But it should come as no surprise that this pathological hatred of the nation’s top elected official—which, ironically, masquerades as patriotism and good American citizenship—has taken root, and even verged on threats of violence toward Democrats in Washington.

Leaders of America’s right have stoked the fire of dissent into the inferno we are now witnessing. And they did so with little to no regard for the consequences.

Take, for example, House Minority Leader John Boehner’s comments on the eve of the historic health care vote: The bill’s passage will result in “Armageddon,” he said, and “ruin the country.” Holy crap! Armageddon?? The End of Days?! Grab the kids, fire up the gas generator and get into the fallout shelter; it’s going to be raining ash soon enough!

“For most of the 20th century, people fled the ghosts of communist dictators and … with passage of this bill, they will haunt Americans for generations,” said Devin Nunes, the California Republican, on the House floor that day. “Your multitrillion-dollar health care bill continues the failed Soviet socialist experiment. It gives the federal government absolute control over health care in America … Today Democrats in this House will finally lay the cornerstone of their socialist utopia on the backs of the American people.”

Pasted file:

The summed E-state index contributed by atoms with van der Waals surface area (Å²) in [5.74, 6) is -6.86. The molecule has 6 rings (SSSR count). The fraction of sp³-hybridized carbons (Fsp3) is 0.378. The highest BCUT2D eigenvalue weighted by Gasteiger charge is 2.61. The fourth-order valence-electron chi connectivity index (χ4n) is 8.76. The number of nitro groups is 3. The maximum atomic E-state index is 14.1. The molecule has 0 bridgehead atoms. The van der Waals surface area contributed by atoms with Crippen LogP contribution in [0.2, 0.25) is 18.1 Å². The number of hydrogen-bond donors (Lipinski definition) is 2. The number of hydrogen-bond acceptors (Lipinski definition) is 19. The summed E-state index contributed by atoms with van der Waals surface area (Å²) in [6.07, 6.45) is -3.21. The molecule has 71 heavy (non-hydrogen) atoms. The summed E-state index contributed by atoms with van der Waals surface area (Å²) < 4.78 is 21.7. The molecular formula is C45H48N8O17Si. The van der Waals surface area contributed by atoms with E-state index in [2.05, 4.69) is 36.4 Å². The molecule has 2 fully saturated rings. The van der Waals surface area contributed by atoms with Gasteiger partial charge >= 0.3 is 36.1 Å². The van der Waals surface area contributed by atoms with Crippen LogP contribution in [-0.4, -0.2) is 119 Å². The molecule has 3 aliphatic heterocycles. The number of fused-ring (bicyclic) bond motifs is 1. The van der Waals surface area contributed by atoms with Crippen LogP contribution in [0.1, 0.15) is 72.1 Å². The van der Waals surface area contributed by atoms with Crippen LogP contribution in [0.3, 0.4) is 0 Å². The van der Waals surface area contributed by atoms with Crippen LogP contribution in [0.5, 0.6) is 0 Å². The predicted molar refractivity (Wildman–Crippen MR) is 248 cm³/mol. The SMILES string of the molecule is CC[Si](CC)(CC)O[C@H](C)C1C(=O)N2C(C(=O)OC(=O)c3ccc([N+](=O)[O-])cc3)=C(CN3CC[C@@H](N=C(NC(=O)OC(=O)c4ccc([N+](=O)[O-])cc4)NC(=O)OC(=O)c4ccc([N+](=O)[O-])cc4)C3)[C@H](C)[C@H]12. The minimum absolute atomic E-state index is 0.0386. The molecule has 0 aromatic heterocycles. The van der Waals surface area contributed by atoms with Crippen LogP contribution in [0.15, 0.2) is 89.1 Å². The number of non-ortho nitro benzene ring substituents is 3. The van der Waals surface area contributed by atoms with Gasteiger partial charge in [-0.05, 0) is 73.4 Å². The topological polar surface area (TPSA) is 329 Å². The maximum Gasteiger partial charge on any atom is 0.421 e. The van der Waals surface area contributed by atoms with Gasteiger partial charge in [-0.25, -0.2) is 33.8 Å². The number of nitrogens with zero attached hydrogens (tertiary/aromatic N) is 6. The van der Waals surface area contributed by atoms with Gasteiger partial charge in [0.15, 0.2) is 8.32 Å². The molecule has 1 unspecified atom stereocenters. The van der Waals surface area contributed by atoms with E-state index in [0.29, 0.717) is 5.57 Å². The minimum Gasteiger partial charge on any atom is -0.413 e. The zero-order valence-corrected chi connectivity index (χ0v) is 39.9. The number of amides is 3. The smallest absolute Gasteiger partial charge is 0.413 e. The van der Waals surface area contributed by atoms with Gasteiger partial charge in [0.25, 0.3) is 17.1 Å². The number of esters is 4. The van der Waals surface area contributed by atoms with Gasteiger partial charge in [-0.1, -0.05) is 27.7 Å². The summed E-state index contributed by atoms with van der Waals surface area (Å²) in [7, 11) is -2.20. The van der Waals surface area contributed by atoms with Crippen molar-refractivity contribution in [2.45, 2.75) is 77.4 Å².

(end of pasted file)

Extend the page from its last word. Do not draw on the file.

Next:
Yes, because the elected leader of our free republic has so many things in common with a former Soviet dictator. Get a grip.

Then there’s Sarah Palin, who, while not a bona fide Republican leader—seeing as she has shirked her governance responsibilities in Alaska to pursue a career pandering feel-good patriotic platitudes on Fox News—still holds the largely extreme right-wing Tea Party protestors under her sway. After the health care vote, she posted a militant propaganda piece on her Facebook page: a map of the U.S. with health care yea-voters’ locations identified by cross-hair gun sights. She implored her fellow patriots not to “retreat,” but to “RELOAD!”  Now that’s what I call responsible leadership. (EDIT: Palin appears to have since changed the wording of her appeal to “Don’t get demoralized. Get organized!”)